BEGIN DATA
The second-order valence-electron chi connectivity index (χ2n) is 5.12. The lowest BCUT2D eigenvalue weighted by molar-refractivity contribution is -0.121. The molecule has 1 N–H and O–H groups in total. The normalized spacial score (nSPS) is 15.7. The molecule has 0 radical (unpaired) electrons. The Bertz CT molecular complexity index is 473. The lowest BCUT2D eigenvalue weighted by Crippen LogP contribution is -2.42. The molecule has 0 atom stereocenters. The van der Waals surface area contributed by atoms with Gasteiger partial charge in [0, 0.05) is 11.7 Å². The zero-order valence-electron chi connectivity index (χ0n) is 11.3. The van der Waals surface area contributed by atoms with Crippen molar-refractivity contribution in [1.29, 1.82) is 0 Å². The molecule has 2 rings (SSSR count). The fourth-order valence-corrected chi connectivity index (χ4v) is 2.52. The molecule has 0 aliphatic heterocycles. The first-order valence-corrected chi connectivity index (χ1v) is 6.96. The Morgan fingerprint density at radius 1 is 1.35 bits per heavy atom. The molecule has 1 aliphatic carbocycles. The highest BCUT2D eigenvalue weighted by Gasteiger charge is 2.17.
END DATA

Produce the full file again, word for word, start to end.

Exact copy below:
The second-order valence-electron chi connectivity index (χ2n) is 5.12. The lowest BCUT2D eigenvalue weighted by molar-refractivity contribution is -0.121. The molecule has 1 N–H and O–H groups in total. The normalized spacial score (nSPS) is 15.7. The molecule has 0 radical (unpaired) electrons. The Bertz CT molecular complexity index is 473. The lowest BCUT2D eigenvalue weighted by Crippen LogP contribution is -2.42. The molecule has 0 atom stereocenters. The van der Waals surface area contributed by atoms with Gasteiger partial charge in [0, 0.05) is 11.7 Å². The zero-order valence-electron chi connectivity index (χ0n) is 11.3. The van der Waals surface area contributed by atoms with Crippen molar-refractivity contribution in [1.29, 1.82) is 0 Å². The molecule has 2 rings (SSSR count). The fourth-order valence-corrected chi connectivity index (χ4v) is 2.52. The molecule has 0 aliphatic heterocycles. The first-order valence-corrected chi connectivity index (χ1v) is 6.96. The Morgan fingerprint density at radius 1 is 1.35 bits per heavy atom. The molecule has 1 aliphatic carbocycles. The highest BCUT2D eigenvalue weighted by Gasteiger charge is 2.17.